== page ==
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Contributor(s): Ivy Wigmore

Transparency, in a business or governance context, is honesty and openness. Transparency and accountability are generally considered the two main pillars of good corporate governance.

The implication of transparency is that all of an organization’s actions should be scrupulous enough to bear public scrutiny. Increasingly, the nature of social media and other communications means that even actions intended to be secret may be brought into the public's awareness, despite an organization's best efforts to keep them hidden. The significant numbers of data breaches in recent years have raised public concern about how much of their data is collected and whether it is shared with third parties. That concern has also increasingly focused on government since whistleblower Edward Snowden leaked secret NSA (National Security Agency) documents in 2013 showing that the agency collected massive volumes of the data of United States citizens.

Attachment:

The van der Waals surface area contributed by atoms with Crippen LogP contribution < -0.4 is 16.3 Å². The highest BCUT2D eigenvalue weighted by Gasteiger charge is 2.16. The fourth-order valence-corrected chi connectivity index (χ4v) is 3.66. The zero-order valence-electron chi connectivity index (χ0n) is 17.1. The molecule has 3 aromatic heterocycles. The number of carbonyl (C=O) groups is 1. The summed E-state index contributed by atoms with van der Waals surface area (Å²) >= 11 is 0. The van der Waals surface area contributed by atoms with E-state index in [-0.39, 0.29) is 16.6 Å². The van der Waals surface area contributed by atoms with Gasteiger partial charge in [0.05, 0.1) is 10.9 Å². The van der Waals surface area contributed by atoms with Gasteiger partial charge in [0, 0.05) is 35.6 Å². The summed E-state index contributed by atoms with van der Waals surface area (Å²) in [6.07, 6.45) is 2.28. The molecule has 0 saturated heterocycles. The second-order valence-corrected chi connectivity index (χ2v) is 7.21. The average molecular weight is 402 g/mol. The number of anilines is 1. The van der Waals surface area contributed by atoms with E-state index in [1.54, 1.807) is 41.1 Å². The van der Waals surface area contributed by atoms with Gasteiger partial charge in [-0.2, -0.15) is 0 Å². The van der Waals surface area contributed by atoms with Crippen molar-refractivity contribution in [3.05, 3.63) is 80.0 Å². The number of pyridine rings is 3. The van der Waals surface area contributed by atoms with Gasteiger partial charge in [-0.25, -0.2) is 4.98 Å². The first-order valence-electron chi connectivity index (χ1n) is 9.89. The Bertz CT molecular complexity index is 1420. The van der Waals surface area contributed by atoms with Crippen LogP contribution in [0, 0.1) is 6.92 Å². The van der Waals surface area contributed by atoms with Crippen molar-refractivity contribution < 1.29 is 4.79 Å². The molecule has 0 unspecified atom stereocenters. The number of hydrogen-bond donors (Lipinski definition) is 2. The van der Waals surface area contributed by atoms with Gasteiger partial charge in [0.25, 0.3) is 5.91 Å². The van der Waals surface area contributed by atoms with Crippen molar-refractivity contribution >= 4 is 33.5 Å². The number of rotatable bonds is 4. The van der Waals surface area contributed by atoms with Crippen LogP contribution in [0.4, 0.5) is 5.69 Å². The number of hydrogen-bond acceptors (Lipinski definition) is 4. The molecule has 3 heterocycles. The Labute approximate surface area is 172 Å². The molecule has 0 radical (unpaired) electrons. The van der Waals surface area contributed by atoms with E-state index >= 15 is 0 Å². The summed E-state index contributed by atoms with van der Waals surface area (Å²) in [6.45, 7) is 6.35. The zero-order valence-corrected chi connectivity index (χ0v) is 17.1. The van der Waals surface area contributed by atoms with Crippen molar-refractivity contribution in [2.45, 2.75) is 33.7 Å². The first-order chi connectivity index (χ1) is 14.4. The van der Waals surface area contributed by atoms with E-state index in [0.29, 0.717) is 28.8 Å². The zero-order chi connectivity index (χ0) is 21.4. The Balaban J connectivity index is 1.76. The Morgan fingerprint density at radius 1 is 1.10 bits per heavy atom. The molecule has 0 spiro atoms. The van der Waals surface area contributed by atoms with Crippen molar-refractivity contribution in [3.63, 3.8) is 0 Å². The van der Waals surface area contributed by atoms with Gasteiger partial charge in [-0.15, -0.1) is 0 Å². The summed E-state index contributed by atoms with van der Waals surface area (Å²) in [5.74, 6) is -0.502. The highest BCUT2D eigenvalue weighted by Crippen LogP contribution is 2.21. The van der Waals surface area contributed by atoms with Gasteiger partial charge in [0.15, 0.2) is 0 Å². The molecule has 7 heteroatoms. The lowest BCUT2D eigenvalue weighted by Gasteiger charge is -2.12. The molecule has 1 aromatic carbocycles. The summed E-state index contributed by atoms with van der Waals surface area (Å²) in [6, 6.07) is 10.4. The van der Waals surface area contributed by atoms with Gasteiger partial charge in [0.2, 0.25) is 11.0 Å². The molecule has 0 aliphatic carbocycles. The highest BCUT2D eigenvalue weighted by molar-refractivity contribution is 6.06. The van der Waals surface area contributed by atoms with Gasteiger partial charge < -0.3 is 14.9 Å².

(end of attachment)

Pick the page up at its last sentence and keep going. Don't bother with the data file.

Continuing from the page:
In general, transparency is the quality of being easily seen through.  The meaning of transparent is a little different in a computer science context, coming closer to meaning invisible or undetectable. A secondary meaning refers to complete predictability, as, for example, in a transparent computer system or program, output is entirely predictable from knowing the input.

This was last updated in November 2014

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